- Agnes Martin: Paintings, Writings, RemembrancesBy Arne Glimcher
- Agnes Martin (Dia Foundation)By Lynne Cooke, Karen Kelly, Rhea Anastas
- Agnes MartinBy Barbara Haskell
Important Art by Agnes Martin
Martin destroyed much of her work made before the late 1950s when she shifted to a grid format, so works from this period of her oeuvre are scarce. Her early style has been compared to that of Arshile Gorky and, like his works, Untitled displays Martin's debt to Surrealism and Abstract Expressionism. This canvas, with large swaths of earthy clay, black, and sunset orange, incorporates the biomorphic elements and expressive lines of those movements, while also absorbing the landscapes of the Southwest, where Martin would periodically return. The triangles echo the mountains and hills of Taos, and the colors recall the rusty, arid backdrop that she encountered daily. Although the local flora and fauna appealed to Martin greatly, she was also involved with the artists that flourished in Taos and engaged actively with the community during her time there in the 1940s and 1950s.
With Window, Martin's forms became less organic and more rigid as she experimented with rectangular forms, anticipating the later introduction of the grid's mathematical precision in her work. The title of the piece references a recurrent subject in Western painting, yet in this work the "windows" are opaque and do not allow a view. This lack of view accords with Martin's statement that she paints "with my back to the world," implying that her works do not attempt to capture reality or personal experience, but instead evoke a response in the viewer: a mood, an emotion, a fleeting moment of joy. Although this work was created during the first years of Martin's final return to New York, Window still incorporates a Southwestern palette, while abandoning the curved line of earlier work. Here, she reduced her format to the square and her colors to cooler grays, beiges, and blues, but the title and the colors still suggest a landscape, though one that has been compressed into four geometrical shapes.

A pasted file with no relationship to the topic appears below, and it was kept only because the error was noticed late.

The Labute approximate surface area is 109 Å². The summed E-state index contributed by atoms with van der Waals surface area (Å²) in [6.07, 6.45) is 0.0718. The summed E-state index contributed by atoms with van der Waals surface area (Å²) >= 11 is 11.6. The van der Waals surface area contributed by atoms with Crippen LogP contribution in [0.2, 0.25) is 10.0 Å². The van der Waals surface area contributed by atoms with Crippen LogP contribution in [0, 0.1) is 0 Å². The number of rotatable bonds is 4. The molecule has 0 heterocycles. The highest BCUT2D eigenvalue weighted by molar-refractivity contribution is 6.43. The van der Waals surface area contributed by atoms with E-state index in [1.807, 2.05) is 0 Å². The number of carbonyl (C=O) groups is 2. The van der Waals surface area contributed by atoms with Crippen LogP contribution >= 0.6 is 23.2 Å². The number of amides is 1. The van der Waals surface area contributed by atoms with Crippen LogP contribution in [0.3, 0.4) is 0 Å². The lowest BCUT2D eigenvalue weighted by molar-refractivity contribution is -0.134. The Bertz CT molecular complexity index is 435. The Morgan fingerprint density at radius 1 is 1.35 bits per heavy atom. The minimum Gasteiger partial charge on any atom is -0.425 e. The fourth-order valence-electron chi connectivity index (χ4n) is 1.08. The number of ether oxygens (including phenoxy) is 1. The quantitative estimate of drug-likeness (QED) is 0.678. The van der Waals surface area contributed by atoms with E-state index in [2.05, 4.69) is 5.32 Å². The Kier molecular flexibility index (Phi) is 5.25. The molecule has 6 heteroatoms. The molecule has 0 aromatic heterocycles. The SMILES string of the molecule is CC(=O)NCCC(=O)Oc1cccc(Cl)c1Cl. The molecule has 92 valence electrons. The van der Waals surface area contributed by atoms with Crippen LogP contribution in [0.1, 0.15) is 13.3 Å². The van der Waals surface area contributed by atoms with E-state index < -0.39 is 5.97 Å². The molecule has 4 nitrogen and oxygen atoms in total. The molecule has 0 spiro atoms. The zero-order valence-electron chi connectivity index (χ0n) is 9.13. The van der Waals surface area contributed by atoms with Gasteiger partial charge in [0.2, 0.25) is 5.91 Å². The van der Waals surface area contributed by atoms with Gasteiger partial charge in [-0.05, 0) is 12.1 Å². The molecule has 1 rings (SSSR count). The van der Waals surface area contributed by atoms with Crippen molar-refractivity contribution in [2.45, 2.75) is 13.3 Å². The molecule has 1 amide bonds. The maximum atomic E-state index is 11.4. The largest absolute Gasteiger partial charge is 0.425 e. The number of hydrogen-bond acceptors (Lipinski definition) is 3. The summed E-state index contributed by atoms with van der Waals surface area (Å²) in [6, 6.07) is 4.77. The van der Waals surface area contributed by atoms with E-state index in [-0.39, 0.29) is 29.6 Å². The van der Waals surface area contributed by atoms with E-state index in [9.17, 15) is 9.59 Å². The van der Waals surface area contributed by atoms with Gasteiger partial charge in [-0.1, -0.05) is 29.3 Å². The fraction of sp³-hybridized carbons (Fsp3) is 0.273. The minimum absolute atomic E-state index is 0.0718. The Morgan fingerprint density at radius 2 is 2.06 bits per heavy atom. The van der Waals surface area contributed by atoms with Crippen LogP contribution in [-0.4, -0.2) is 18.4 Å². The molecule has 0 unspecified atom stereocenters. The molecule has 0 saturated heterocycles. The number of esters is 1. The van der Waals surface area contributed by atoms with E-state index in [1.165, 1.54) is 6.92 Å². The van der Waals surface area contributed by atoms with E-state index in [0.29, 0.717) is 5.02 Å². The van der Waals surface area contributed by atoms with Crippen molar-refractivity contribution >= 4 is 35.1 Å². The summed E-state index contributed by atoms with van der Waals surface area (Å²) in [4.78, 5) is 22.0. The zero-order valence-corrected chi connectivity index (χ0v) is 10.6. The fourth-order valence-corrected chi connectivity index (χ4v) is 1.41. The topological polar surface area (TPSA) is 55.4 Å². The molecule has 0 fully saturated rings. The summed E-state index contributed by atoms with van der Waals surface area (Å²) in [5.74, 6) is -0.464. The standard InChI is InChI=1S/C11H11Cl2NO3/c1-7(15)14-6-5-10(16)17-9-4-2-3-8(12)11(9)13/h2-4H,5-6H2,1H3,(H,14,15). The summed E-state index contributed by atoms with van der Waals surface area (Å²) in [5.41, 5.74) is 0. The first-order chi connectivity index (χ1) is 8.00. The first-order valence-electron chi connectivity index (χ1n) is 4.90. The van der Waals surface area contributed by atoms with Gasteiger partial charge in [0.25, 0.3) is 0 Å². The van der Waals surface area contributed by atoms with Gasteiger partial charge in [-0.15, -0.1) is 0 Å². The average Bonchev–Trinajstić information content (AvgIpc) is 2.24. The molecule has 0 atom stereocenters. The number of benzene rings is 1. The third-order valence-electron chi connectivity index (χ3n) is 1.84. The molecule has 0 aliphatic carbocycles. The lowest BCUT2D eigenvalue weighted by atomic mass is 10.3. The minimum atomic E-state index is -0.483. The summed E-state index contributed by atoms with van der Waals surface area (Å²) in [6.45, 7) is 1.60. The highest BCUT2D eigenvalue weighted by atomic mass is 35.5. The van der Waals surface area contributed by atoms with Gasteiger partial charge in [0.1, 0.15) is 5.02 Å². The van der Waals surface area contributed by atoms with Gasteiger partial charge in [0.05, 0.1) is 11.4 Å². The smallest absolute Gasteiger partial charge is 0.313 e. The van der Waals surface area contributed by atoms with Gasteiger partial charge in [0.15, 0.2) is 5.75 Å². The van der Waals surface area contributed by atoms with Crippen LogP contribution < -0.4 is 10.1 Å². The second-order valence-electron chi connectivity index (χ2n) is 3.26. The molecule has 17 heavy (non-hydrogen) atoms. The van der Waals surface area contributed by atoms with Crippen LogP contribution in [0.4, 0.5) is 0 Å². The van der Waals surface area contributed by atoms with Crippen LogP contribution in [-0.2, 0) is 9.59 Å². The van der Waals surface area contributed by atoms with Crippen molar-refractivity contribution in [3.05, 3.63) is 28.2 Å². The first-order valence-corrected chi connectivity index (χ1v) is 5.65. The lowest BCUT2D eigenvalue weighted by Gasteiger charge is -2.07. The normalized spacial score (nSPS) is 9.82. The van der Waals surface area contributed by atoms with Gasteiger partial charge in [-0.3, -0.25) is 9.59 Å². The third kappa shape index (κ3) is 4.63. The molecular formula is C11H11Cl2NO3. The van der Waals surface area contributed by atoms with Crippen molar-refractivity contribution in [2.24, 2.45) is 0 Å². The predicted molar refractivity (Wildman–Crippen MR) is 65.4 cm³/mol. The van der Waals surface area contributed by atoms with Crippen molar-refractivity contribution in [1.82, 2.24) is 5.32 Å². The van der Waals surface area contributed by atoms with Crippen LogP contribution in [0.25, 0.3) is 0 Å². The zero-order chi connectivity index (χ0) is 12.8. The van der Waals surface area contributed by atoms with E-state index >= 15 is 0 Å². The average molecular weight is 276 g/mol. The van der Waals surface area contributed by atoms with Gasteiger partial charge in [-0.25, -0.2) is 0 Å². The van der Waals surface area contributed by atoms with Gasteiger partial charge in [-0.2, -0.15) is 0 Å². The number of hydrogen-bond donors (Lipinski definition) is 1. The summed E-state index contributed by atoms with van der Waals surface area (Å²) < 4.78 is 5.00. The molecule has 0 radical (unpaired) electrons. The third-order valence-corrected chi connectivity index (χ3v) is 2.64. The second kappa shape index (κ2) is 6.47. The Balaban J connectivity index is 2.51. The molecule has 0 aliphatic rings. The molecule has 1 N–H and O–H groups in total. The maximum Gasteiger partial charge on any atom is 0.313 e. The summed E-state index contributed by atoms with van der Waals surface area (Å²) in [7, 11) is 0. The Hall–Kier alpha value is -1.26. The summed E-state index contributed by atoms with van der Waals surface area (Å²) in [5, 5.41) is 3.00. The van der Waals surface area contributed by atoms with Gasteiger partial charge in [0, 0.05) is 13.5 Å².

A few years prior to painting Night Sea, Martin began utilizing grids in her compositions that freed her from representation; she settled on a six-foot square canvas for all of her works, further simplifying her practice. The art historian Barbara Haskell notes that Martin's shift may have been influenced by Lenore Tawney, a Coenties Slip neighbor and fiber artist who worked with looms and with whom Martin had a relationship. The grid's abstraction released Martin from any obligations to subject matter, while allowing her to explore endless variations of color, thus providing her a freedom that she did not allow herself in her (self) circumscribed existence. Although the painting does not obviously depict a "night sea," the two brilliant hues of blue are under-painted with a gold leaf grid that shimmers and seems to move like light reflecting on an expanse of water, of which she had a view from her studio on the East River. What initially appears to be a solid mass of pure blue from afar becomes a richly complex surface upon closer inspection.